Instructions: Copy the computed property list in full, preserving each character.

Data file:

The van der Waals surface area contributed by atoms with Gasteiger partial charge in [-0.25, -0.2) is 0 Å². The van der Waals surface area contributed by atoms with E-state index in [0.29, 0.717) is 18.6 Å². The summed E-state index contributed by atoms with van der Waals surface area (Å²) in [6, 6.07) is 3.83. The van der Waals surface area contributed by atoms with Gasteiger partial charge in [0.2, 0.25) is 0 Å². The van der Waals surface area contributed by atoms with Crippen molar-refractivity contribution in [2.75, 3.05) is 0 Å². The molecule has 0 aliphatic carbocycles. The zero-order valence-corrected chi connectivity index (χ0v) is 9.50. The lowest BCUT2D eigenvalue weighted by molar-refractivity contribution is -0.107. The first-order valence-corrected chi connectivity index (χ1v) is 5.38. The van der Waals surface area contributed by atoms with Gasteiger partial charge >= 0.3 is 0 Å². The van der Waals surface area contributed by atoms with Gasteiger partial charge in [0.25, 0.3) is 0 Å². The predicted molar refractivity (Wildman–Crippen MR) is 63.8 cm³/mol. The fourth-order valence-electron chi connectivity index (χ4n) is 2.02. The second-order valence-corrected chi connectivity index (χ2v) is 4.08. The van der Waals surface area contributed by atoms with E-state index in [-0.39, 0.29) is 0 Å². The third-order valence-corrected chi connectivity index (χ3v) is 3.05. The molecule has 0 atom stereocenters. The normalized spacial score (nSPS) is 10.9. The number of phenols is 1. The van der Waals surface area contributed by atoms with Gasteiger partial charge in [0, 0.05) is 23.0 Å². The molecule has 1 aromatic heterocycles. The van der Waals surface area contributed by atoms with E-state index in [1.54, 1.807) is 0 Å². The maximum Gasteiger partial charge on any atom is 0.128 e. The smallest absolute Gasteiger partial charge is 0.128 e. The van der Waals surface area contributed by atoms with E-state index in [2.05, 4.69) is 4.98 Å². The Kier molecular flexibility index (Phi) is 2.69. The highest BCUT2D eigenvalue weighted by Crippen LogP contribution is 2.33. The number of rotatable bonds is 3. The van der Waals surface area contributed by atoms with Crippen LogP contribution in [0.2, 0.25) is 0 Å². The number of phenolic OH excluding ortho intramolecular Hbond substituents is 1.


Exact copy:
The van der Waals surface area contributed by atoms with Gasteiger partial charge in [-0.25, -0.2) is 0 Å². The van der Waals surface area contributed by atoms with E-state index in [0.29, 0.717) is 18.6 Å². The summed E-state index contributed by atoms with van der Waals surface area (Å²) in [6, 6.07) is 3.83. The van der Waals surface area contributed by atoms with Gasteiger partial charge in [0.2, 0.25) is 0 Å². The van der Waals surface area contributed by atoms with Crippen molar-refractivity contribution in [2.75, 3.05) is 0 Å². The molecule has 0 aliphatic carbocycles. The zero-order valence-corrected chi connectivity index (χ0v) is 9.50. The lowest BCUT2D eigenvalue weighted by molar-refractivity contribution is -0.107. The first-order valence-corrected chi connectivity index (χ1v) is 5.38. The van der Waals surface area contributed by atoms with Gasteiger partial charge >= 0.3 is 0 Å². The van der Waals surface area contributed by atoms with Gasteiger partial charge in [0.25, 0.3) is 0 Å². The predicted molar refractivity (Wildman–Crippen MR) is 63.8 cm³/mol. The fourth-order valence-electron chi connectivity index (χ4n) is 2.02. The second-order valence-corrected chi connectivity index (χ2v) is 4.08. The van der Waals surface area contributed by atoms with E-state index in [-0.39, 0.29) is 0 Å². The third-order valence-corrected chi connectivity index (χ3v) is 3.05. The molecule has 0 atom stereocenters. The normalized spacial score (nSPS) is 10.9. The number of phenols is 1. The van der Waals surface area contributed by atoms with Gasteiger partial charge in [0, 0.05) is 23.0 Å². The molecule has 1 aromatic heterocycles. The van der Waals surface area contributed by atoms with E-state index in [1.54, 1.807) is 0 Å². The maximum Gasteiger partial charge on any atom is 0.128 e. The smallest absolute Gasteiger partial charge is 0.128 e. The van der Waals surface area contributed by atoms with E-state index in [2.05, 4.69) is 4.98 Å². The Kier molecular flexibility index (Phi) is 2.69. The highest BCUT2D eigenvalue weighted by Crippen LogP contribution is 2.33. The number of rotatable bonds is 3. The van der Waals surface area contributed by atoms with Crippen LogP contribution in [0.2, 0.25) is 0 Å². The number of phenolic OH excluding ortho intramolecular Hbond substituents is 1.